DIY: How to turn a pantsuit (or shorts) into a mini dress (or skirt)
While thrifting a few weeks ago, I found the most perfect outfit, and at first glance I thought it was a dress. I got it home, threw it in the wash and forgot about it for a few days. When it got out of the dryer, I immediately tried it on, only to find to my disappointment, that it was a pantsuit. If ONLY it had been a well fitting pantsuit it wouldn't have been so disappointing. But sadly it was way too small in the hind quarters, and my torso is too long for most standard pantsuits. They're just not comfortable for my body type. Solution: turn it into a dress! The back of this piece has the most fabulous design and cutout.
This tutorial will for for any shorts, kulats, pantsuit, etc that fits well in the waist. BE SURE it fits in the waist, as the sewing instructions only show you how to alter the legs. The before outfit was just too dated for my taste, the capri style too tight with the high waist. I can't even imagine showing you all the before picture from behind! Let's just say it was also a little too risqué for public view.
You will need:
- pantsuit or skirt to alter
- matching thread
- fabric marker or chalk
- sewing machine
- chalk hem marker
1. Start by cutting off a good portion of the pant. Don't cut it too short! Leave 6-7 inches of an inseam. 2. Cut the center seam that runs along the inside of the pant leg. Cut as close to the seam as possible. 3. Lay the fabric out on your work surface, with side seams matched up. 4. Pin together so the fabric does not shift, you want your next cuts to be symetical! 5. Starting at the innermost part of the back seam, draw a line down to the bottom of the fabric. You can't this to be lined up WITH the previous seam! If you have a larger behind, give the line a bit of curve to it (the dashed line is more straight down, solid line accounts for curves. 6. Repeat this on the front center seam, bringing the line straight down. You do not want a curve on this seam or it will appear poofy on the front of the garment. Sew along both lines for 5 and 6 steps. 7. Cut excess fabric and zig zag stitch edges. 8. Use a chalk hem marker to mark the line of the skirt (SEE ANIMATED GIF BELOW!) 9. Sew a double folded hem or invisible hem. I chose a double folded hem. 10. Iron your new dress! AND DONE!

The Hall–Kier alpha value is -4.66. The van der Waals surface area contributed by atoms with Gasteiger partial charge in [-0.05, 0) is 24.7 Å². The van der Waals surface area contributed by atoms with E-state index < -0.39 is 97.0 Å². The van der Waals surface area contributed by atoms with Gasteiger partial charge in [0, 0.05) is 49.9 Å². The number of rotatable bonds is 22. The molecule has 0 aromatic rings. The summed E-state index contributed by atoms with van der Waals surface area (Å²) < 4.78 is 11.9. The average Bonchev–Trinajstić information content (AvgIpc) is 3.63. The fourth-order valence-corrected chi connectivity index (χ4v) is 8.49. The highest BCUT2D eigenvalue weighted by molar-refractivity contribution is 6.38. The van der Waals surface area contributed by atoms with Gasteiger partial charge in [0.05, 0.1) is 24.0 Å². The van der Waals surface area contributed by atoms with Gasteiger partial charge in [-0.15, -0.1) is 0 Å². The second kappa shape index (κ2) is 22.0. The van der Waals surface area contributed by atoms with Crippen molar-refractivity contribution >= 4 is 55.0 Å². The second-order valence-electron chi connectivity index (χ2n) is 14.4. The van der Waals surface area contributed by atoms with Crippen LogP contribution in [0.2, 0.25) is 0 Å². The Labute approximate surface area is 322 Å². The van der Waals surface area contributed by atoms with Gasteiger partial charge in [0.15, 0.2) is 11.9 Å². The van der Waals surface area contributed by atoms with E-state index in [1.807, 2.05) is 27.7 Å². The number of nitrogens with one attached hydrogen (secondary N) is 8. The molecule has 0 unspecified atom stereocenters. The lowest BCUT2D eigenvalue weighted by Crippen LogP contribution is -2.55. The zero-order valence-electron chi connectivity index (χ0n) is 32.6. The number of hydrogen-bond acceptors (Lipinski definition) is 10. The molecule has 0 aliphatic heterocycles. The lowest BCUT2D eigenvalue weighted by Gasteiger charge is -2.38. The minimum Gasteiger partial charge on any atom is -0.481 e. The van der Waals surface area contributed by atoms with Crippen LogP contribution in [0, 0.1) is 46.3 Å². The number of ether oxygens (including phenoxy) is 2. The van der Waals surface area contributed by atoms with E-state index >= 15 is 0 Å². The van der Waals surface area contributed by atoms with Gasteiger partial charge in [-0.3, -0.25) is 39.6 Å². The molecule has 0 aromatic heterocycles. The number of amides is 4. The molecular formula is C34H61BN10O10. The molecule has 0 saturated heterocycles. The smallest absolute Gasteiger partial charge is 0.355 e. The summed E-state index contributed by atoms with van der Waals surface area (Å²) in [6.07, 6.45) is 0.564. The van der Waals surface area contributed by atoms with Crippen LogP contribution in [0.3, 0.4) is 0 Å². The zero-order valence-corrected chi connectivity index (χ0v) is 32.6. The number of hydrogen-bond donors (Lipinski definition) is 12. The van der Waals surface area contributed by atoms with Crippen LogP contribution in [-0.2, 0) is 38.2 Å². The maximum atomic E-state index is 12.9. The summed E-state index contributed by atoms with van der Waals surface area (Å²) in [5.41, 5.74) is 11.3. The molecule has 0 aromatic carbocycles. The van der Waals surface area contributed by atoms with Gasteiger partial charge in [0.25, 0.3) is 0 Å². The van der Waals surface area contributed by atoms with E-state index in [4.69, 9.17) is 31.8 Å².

NOTE: when using a chalk hem marker, look straight ahead, NOT DOWN when marking the garment. ALSO!: If you wear heels a lot, wear them when marking the dress. I typically wear low heels or flats so I just did this bare foot.
This alteration makes a HUGE difference, doesn't it? I will get so much more use out of this comfortable sundress rather than it's previous state as an uncomfortable dated pantsuit. And the mint green is a color you don't see very often.
Zeus being a terrible model. Matt helped out with these pictures on our Sunday morning at home, before our day at the pool, and Zeus was easily distracted, showing off for dad.
AND the dress has pockets!
Don't you just LOVE this cutout? The bottom flap above the back zipper is so flattering with the top that isn't super fitted. Matt asked, "shouldn't you take the back in a little", and I had to explain to him that it was part of the design, the look of the blousy top and fitted waist. Plus it's so comfortable and it doesn't require a bra! BONUS!